The Snake, the Crocodile, and the King: Nautical Technology and Supernatural Potencies in Angkor

Aktivitet: Typer för tal eller presentation!!Oral presentation


The traditional boats of Cambodia are associated with serpent spirits, and even the most traditional three-point bow decoration, known as khbal bei, is thought to symbolize the serpent of the forest or poh prei. Sacred boats bearing these decorations take part in the boat races of the Water Festival, where hundreds of paddlers come together to celebrate the change of the Tonle Sap river’s course flowing once again into the Mekong River. These boats, known as touk Prasat kdar, boat of the pagoda, are the most sacred vessels in the country, kept under roofs to protect them from direct sunlight, and continuously honoured with offerings by the local communities. Although the Water Festival cannot be directly traced to the Khmer empire of Angkor (9th to 15th century CE), the extensive corpus of nautical iconography that has survived to our days shows boats used in a wide variety of settings that indicate political and cosmological responses to human-environment interactions. These scenes are unique inasmuch as they present a wealth of information of activities that took place on board vessels, from pilgrimages, to warfare, festivals, and elaborated rituals performed on water (both in man-made and natural spaces). Perhaps more importantly, the iconography depicts the boats of the elite as zoomorphic creatures of Indian ideation, with serpent- and crocodile-inspired characteristics featuring prominently. Some of these features are still recognizable in their present-day counterpart, not only in Cambodia but also in the Royal Barges of Thailand.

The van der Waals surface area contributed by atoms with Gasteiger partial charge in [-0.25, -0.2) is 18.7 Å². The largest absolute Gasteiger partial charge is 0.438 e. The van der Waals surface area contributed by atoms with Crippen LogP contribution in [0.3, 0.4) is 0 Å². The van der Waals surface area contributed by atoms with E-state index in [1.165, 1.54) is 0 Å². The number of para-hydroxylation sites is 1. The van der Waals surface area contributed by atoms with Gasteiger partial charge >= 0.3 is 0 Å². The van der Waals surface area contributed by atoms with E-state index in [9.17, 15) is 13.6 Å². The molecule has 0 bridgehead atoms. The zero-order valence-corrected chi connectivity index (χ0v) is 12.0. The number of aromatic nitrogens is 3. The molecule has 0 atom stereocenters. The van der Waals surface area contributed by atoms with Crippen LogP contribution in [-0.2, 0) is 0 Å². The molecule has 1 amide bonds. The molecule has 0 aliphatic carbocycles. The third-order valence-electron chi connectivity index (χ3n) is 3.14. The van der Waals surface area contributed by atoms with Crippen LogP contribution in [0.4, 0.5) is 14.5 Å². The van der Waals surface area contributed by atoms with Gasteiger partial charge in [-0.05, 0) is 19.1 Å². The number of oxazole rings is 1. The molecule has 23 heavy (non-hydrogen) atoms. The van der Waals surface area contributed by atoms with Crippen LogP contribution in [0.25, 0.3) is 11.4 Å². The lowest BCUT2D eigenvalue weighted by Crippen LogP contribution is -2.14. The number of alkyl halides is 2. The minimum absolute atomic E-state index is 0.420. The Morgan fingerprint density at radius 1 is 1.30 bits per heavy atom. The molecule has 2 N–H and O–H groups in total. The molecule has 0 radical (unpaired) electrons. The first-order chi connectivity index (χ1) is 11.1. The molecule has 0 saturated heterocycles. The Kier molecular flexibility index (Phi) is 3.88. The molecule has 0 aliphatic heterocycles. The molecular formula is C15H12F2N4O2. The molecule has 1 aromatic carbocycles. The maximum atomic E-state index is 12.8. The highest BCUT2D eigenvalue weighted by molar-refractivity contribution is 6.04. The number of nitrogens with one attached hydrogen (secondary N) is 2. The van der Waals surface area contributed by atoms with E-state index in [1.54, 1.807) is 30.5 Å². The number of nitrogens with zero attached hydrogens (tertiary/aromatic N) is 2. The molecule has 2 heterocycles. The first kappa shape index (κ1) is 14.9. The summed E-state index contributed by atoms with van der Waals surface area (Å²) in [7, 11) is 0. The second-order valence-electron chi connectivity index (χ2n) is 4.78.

Using a combination of archaeological, historical, and ethnographic data, the paper will probe the relationship between the Khmer, the crocodile and the snake using nautical technology as our main access point. The presentation will discuss riverine watercraft as the functional objects that allowed the people of Angkor to colonize the aquatic space for its resources, and analyze the entanglement between aquatic powers, forest spirits, animal companions, and boat design. The other-than-human agency present in functional watercraft will then be used to explain how boats were transformed into zoomorphic vessels during the Angkor era, and how these were used in culturally charged activities as liminal agents of the aquatic world. Picking up the conversation started by Jacques Dolias in his book Le Crocodile ou la Nâgî: l’ocean dans l’imaginaire cambodgien (2012), the article will pay special attention to the role of the crocodile in ancient Khmer culture, and how the pre-eminence of this amphibian animal was superseded by the nâga.
Period2 juni 2022
HändelsetitelAquatic Powers: Divine Animals of the Asia-Pacific
Typ av evenemangKonferens
PlatsOslo, NorgeVisa på karta